After discussing the finer points of blood loss and the techniques we could use to prevent it, everybody had a go at applying a pressure bandage, something that always results in much hilarity as the students locate their inner 'doctors and nurses.'  Divided up into pairs, each member of the group became either the first aider or the canine patient, to practice their skills. My students are usually surprised when I ask them to do this on each other rather than on an animal but, doing this means not only do you get to try out your new found abilities, but you also get verbal feedback from your human 'dog' to let you know exactly what they think of your talents – and it's not always as complimentary as you'd like! It's amazing how tricky it can be to get the dressings just right. Too tight will cut off the circulation to the limb and too slack will just not stop the bleeding at all. After a couple of goes, everybody finally mastered it and I'm sure will feel much more confident about applying a pressure bandage in future, safe in the knowledge that their mistakes were made on their human dummy rather than on Fido himself.

After the three hours of chatting, discussing, practicing - and a considerable amount of down right giggling -the session finally drew to a close as I recapped the main points we'd covered and ensured that everyone felt calm and confident with their new found knowledge. I gave out printed handouts for the students to take away, which highlighted the main topics as an aid de memoir. Then had the pleasure of presenting their very snazzy certificates, each one listing the subjects we'd tackled and personalised with the candidates name and a super red seal featuring an embossed Rhodes 2 Safety logo. While selling merchandise is definitely not my main priority when delivering our Canine First Aid Seminars, I do often get asked where a good first aid kit can be purchased and exactly what should be included in it. For this reason, Canine first aid kits are now always on sale at the end of our seminars. for people to buy should they wish. On this occasion, they all went!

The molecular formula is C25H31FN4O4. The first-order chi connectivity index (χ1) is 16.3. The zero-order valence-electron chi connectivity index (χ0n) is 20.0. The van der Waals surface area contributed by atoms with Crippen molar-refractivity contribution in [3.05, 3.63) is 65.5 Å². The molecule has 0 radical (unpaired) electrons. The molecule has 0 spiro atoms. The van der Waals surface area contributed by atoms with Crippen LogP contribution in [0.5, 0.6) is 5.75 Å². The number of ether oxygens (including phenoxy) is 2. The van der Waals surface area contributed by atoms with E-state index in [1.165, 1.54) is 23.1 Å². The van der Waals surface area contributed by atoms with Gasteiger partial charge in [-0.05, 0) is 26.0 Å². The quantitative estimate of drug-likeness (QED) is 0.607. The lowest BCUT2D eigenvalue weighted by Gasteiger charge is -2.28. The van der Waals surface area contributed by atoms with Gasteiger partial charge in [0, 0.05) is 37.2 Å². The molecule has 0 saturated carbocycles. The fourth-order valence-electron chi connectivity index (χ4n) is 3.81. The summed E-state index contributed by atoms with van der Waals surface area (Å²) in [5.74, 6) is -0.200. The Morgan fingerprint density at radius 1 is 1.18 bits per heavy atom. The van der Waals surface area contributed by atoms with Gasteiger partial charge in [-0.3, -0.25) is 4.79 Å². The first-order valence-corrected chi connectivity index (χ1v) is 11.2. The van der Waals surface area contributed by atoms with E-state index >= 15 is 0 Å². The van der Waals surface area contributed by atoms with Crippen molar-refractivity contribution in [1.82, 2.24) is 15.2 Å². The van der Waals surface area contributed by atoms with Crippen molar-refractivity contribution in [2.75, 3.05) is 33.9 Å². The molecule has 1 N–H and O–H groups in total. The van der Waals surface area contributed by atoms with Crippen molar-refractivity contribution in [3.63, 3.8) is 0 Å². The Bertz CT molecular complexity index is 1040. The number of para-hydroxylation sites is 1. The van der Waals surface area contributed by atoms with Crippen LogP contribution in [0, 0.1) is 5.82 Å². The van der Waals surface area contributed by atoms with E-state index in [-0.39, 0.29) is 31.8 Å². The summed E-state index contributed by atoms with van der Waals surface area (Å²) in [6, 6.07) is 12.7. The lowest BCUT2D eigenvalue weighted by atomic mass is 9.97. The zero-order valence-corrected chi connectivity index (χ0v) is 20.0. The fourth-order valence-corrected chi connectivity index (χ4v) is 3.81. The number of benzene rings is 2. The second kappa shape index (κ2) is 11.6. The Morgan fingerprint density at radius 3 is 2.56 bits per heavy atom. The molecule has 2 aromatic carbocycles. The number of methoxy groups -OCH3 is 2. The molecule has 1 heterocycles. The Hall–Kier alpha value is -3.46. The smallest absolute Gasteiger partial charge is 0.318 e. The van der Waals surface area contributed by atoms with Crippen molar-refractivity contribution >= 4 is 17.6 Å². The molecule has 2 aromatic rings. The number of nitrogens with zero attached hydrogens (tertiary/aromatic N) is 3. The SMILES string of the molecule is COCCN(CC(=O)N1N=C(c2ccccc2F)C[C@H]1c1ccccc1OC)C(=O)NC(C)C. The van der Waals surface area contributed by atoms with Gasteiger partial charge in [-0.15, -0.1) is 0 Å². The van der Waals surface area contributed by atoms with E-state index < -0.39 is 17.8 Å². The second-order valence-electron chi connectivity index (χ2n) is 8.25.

We run open courses occasionally for individual people to slot on to but also put seminars on specifically to meet the requirements of independent clubs and organisations. As word of our reputation spreads, we've found ourselves very busy of late, travelling up and down the length and bredth of the country from as far afield as Wakefield and Birmingham, right up to Linlithgow in Scotland so, as you can see, we really do get about a bit!

If you’d like to see what past students had to say about Rhodes 2 Safety, feel free to check out our website at www.rhodes-2-safety.co.uk or just get in touch to book a course for your Club. We’d love to meet you and make your Agility experience as safe as possible for you and your dog.

About the author...
Kerry Rhodes,
owner of Rhodes 2 Safety First Aid Training, has always been partial towards anything medical but her first love is - and always has been - her dogs. 

She has two beautiful Rhodesian Ridgebacks, Axl and Rain whom she shows under the breeders affix of Metalrock. At the tender age of six, she fell in love with Ridgebacks but it took her until 2006 to finally get her dream dog, Axl.

Kerry recently stumbled into the fascinating world of Agility and wow, what a dynamic and exciting world that has turned out to be - a world even more likely to need good first aid training than the show ring. Having taught human first aid for many years and more recently studied Advanced Canine First Aid in Ascot, Berkshire, she feels so lucky that to have been able to incorporate the two things she is most passionate about in life, and actually make a living at it!  Canine First Aid Training was a very natural progression for her, and she delights in being able to pass on the skills it brings to anyone with a doggy mind. When you're a "dog person", there's not much you wont do keep them safe and as Kerry herself says, First Aid is something that really can make a difference.

 First published 6 March 2012